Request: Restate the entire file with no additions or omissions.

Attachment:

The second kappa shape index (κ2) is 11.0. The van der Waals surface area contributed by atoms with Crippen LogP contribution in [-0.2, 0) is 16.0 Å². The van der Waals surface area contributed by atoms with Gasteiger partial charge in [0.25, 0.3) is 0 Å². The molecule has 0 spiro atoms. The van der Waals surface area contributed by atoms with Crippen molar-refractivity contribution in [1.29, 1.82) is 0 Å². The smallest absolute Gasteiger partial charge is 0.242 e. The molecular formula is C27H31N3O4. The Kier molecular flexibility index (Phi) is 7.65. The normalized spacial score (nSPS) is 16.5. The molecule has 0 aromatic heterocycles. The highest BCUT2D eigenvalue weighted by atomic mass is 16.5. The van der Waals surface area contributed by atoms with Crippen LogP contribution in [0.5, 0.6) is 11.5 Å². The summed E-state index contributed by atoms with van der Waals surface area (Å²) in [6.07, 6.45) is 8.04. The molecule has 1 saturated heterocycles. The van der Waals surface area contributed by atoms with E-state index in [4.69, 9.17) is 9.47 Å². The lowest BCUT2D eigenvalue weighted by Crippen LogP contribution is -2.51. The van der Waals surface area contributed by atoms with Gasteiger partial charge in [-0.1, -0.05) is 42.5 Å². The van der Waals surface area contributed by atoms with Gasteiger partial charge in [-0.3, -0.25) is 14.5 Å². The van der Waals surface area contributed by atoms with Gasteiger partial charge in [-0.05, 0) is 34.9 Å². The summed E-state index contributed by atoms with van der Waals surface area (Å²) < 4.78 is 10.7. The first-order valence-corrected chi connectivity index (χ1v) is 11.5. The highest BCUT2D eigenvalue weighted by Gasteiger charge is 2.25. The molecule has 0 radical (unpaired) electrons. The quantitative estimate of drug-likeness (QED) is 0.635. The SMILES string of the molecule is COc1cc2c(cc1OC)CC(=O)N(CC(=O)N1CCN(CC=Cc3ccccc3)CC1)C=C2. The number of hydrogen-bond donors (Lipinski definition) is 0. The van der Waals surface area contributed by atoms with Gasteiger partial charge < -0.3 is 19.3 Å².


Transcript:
The second kappa shape index (κ2) is 11.0. The van der Waals surface area contributed by atoms with Crippen LogP contribution in [-0.2, 0) is 16.0 Å². The van der Waals surface area contributed by atoms with Gasteiger partial charge in [0.25, 0.3) is 0 Å². The molecule has 0 spiro atoms. The van der Waals surface area contributed by atoms with Crippen molar-refractivity contribution in [1.29, 1.82) is 0 Å². The smallest absolute Gasteiger partial charge is 0.242 e. The molecular formula is C27H31N3O4. The Kier molecular flexibility index (Phi) is 7.65. The normalized spacial score (nSPS) is 16.5. The molecule has 0 aromatic heterocycles. The highest BCUT2D eigenvalue weighted by atomic mass is 16.5. The van der Waals surface area contributed by atoms with Crippen LogP contribution in [0.5, 0.6) is 11.5 Å². The summed E-state index contributed by atoms with van der Waals surface area (Å²) in [6.07, 6.45) is 8.04. The molecule has 1 saturated heterocycles. The van der Waals surface area contributed by atoms with E-state index in [4.69, 9.17) is 9.47 Å². The lowest BCUT2D eigenvalue weighted by Crippen LogP contribution is -2.51. The van der Waals surface area contributed by atoms with Gasteiger partial charge in [-0.1, -0.05) is 42.5 Å². The van der Waals surface area contributed by atoms with Gasteiger partial charge in [-0.3, -0.25) is 14.5 Å². The van der Waals surface area contributed by atoms with Gasteiger partial charge in [-0.05, 0) is 34.9 Å². The summed E-state index contributed by atoms with van der Waals surface area (Å²) < 4.78 is 10.7. The first-order valence-corrected chi connectivity index (χ1v) is 11.5. The highest BCUT2D eigenvalue weighted by Gasteiger charge is 2.25. The molecule has 0 radical (unpaired) electrons. The quantitative estimate of drug-likeness (QED) is 0.635. The SMILES string of the molecule is COc1cc2c(cc1OC)CC(=O)N(CC(=O)N1CCN(CC=Cc3ccccc3)CC1)C=C2. The number of hydrogen-bond donors (Lipinski definition) is 0. The van der Waals surface area contributed by atoms with Gasteiger partial charge < -0.3 is 19.3 Å².